The Perception of Sages

· Articles & Essays · ,

by Zen Master Xiatang


To learn to be a Buddha, first you should break through the seeds of habit with great determination, and then be aware of cause and effect so that you fear to do wrong. Transcend all mental objects, stop all rumination. Don’t let either good or bad thoughts enter into your thinking, forget about both Buddhism and things of the world. Let go of body and mind, like letting go over a cliff. Be like space, not producing subjective thoughts of life and death, or any signs of discrimination. If you have any views at all, cut them right off and don’t let them continue.

The Scripture on Infinite Light says, “Rivers, lakes, birds, trees, and forests all invoke Buddha, Truth, and Communion.”

In a moment of awareness without discrimination, great wisdom appears. This is like pouring water into the ocean, like working a bellows in the wind.

Furthermore, how do you discriminate? ‘Buddha’ is a temporary name for what cannot be seen when you look, what cannot be heard when you listen, whose place of origin and passing away cannot be found when you search.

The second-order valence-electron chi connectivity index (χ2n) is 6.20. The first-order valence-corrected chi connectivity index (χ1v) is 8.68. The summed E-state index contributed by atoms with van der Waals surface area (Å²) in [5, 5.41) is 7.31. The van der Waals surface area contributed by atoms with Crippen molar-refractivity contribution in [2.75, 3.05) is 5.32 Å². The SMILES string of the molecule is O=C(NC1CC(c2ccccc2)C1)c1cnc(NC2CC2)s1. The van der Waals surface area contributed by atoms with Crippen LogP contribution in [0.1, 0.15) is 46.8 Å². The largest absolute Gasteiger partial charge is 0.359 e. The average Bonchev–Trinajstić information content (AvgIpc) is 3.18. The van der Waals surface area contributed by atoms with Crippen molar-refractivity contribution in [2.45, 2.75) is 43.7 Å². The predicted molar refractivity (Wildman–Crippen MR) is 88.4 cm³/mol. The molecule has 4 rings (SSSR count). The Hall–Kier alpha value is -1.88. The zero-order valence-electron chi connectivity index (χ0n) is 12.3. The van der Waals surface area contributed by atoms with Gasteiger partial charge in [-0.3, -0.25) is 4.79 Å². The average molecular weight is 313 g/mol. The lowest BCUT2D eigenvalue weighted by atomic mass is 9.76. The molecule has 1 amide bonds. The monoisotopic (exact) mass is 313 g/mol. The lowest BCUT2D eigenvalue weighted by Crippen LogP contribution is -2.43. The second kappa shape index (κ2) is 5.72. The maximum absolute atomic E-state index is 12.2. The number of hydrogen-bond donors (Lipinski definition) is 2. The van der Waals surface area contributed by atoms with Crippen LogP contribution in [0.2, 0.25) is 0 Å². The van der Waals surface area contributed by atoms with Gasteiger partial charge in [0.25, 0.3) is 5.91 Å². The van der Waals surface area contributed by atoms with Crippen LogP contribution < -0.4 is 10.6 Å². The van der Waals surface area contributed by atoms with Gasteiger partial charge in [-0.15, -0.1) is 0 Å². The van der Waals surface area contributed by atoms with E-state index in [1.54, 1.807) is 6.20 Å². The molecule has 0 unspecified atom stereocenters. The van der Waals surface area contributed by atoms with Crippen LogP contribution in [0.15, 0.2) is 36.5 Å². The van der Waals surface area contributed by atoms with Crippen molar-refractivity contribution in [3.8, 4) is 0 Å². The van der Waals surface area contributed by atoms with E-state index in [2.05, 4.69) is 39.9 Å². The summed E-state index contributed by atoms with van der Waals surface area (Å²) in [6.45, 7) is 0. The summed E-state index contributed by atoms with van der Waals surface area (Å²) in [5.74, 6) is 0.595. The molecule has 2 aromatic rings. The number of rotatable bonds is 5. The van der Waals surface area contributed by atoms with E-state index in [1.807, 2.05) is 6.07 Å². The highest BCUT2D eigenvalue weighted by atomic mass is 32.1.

It covers form and sound, pervades sky and earth, penetrates above and below. There is no second view, no second person, no second thought. It is everywhere, in everything, not something external.

This is why the single source of all awareness is called ‘Buddha.’

It doesn’t change when the body deteriorates, it is always there. But you still cannot use what is always there. Why? Because, as the saying goes, “Although gold dust is precious, when it gets in your eyes it obstructs vision.” Although buddhahood is wonderful, if you are obsessed with it it becomes a sickness.

An early Zen master said, “It is not mind, not Buddha, not a thing—what is it?” This says it all. It has brought us the diamond sword that cuts through all obsessions.

Another classical Zen master said, “The slightest entangling thought can cause hellish actions; a flash of feeling can chain you indefinitely. Just end ordinary feelings, and there is no special perception of sages to seek—the perception of sages appears where ordinary feelings end.”


Zen Master Xiatang, a disciple of Master Yuanwu, was a twelveth-century Ch’an Master.

Thomas Cleary is an author and translator of Buddhist, Taoist, Confucian and Muslim classics. He lives in Oakland, California.

From Zen Essence: The Science of Freedom, edited by Thomas Cleary, copyright ©1989 by Thomas Cleary, used by permission of Shambhala Publications, Inc., www.shambhala.org

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